Tonight's American Idol was two hours even with only five contestants left (really, Idol?) leading to another week with two categories and some strong performances: the music of the 1960s and British pop. It'll certainly be a show on which some of them struggle on one category or the other, but who'll rise to the occasion with the help of guest judge Steven Van Zandt? Find out now!
"The stress once again reaches a fever pitch," Ryan tells us earnestly at the top of the show. I wonder if he believes the things he says, or if he dies a little inside every time he has to deliver a line like that.
Hollie, the first to hit the stage, chooses "River Deep - Mountain High" because she thinks people want her to come out of her shell more. Maybe that's true, but I think Hollie's main problem is that she's got a powerful voice, but is always trying to seem more exciting. It's not a bad performance, but even with all her trying it still seems a bit boring. "It was a different type of Hollie out there tonight," J-Lo (who's wearing what can best be described as a cross between a dress and a 90s halter top) says.
The Box Tops' "The Letter" is Phil Phillips' 1960s choice, and he gives it his usual treatment (as letters fall on the screen behind him. For the second time tonight, I have to ask: really, Idol?) but this week, it's just what we'd expect and he doesn't really bring much beyond that. Still, I do like Phil and the crowd seems to as well - he gets some of the longest applause this season. "I missed the melody," Steven Tyler says (he's surprisingly coherent tonight). "But you get away with it."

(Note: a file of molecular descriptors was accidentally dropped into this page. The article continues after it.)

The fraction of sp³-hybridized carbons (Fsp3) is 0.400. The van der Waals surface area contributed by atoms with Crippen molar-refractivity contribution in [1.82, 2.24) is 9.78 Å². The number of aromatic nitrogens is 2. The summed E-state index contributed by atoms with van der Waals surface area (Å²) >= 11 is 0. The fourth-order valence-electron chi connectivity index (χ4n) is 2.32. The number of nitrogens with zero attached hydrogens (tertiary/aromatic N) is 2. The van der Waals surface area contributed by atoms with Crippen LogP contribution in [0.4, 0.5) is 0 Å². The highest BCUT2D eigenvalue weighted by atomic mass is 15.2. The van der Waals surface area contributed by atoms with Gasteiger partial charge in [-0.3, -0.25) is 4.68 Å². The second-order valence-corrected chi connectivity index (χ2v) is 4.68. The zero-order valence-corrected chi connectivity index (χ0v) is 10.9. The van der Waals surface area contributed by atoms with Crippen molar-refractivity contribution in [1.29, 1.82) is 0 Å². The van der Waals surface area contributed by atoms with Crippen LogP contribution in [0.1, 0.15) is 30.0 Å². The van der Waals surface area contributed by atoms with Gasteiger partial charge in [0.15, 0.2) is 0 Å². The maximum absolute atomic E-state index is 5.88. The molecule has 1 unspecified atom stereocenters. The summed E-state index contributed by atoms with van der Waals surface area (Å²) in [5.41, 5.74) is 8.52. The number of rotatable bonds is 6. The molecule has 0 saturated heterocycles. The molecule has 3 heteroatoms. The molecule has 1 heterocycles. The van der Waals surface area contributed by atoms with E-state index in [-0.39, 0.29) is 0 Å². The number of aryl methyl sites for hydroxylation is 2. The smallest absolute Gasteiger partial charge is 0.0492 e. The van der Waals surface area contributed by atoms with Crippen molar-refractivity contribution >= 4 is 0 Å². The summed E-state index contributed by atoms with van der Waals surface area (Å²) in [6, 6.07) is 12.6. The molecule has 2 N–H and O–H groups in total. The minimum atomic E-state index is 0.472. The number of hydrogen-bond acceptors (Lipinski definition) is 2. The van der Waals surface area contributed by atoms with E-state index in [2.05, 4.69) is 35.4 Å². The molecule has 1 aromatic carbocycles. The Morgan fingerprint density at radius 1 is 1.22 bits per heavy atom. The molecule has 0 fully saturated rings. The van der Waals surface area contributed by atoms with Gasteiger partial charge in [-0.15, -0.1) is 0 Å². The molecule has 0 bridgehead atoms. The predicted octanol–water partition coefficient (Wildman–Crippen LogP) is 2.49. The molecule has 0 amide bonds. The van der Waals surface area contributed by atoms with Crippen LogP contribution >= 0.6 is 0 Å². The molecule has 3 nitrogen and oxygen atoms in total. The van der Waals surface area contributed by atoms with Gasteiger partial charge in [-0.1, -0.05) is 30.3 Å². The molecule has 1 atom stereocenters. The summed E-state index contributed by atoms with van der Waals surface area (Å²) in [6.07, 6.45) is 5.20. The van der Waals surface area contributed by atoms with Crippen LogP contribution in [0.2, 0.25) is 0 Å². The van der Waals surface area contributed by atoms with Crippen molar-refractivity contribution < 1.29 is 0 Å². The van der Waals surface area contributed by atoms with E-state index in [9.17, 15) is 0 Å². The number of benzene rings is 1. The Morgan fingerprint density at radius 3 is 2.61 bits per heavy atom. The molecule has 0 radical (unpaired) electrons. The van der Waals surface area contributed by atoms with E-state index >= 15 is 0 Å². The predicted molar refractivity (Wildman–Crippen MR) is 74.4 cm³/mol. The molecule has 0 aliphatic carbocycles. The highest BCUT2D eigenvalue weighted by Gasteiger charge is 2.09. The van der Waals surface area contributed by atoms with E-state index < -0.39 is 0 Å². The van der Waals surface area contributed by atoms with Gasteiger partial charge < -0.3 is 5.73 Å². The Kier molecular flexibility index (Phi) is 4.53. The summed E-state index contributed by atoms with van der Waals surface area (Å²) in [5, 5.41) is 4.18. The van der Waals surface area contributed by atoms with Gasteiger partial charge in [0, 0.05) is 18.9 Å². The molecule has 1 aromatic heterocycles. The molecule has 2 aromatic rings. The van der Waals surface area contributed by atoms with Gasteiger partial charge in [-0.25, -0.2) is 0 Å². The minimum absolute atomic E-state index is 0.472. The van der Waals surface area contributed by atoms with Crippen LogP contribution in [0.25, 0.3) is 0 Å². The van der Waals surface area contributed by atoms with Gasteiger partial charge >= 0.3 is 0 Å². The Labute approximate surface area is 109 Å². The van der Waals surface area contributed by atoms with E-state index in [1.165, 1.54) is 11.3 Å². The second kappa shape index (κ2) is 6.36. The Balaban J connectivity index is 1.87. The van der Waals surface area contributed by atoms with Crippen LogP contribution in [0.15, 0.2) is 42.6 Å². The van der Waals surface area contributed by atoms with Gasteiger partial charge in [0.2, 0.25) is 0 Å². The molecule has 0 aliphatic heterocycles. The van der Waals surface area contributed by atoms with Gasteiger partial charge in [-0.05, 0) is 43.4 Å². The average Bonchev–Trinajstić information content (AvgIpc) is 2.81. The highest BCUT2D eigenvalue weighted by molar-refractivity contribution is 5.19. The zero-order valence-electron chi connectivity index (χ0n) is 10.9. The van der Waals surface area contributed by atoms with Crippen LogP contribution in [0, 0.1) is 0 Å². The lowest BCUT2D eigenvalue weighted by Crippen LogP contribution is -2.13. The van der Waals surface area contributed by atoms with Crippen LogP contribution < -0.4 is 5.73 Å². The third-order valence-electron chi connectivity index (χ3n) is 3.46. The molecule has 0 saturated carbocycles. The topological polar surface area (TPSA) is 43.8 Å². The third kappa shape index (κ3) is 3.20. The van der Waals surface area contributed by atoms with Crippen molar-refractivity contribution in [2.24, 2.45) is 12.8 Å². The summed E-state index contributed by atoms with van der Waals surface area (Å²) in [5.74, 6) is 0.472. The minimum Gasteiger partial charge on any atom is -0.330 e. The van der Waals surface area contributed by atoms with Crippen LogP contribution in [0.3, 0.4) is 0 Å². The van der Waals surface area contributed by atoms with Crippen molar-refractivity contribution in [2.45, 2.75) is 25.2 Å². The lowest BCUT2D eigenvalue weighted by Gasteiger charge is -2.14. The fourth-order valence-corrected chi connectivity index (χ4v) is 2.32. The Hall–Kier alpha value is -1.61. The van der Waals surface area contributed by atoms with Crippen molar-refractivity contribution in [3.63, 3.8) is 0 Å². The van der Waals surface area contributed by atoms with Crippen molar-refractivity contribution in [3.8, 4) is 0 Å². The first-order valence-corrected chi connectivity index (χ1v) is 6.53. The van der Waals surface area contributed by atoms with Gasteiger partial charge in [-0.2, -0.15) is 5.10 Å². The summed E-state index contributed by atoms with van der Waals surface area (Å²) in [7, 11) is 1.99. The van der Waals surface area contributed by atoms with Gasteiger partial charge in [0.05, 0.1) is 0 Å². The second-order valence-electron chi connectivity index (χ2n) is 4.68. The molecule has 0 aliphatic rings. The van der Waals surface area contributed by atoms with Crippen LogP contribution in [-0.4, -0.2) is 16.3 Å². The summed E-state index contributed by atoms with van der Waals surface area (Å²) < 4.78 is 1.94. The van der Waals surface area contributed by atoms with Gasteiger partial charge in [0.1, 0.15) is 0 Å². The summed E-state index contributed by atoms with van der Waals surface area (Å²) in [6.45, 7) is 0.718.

Skylar performs Creedence Clearwater Revival's "Fortunate Son," and it's two thumbs up from me - she's wearing her hair back from her face again and looks more her age, which makes it doubly impressive that she does so well at just eighteen years old. "You are born to be on the stage!" Randy tells her.
Apparently Idol is bringing back the duet/trio thing tonight. I mean, if you've read any of the other recaps you know how much I hate these, but just to reiterate: I really hate these. First up is Joshua and Phil, singing "You've Lost That Lovin' Feeling." Begrudgingly, I have to admit that it's actually not unlistenable and they do well together. Ryan calls them Goose and Maverick - I wonder which one is Goose, because that's a grim ending to Idol.
Jessica, predictably, chooses "Proud Mary." Jessica's sort of musically illiterate (I mean, other than her freakishly large voice), but Steven Van Zandt talks with the musical director and gives the beginning a bit of a jazzy feel so it's refreshing to hear Jessica singing something that doesn't sound like straight up karaoke. Steven Tyler can't go a whole night without being weird, though, and tells her that "There's nothing that beats experience except a sixteen year old." Oookay.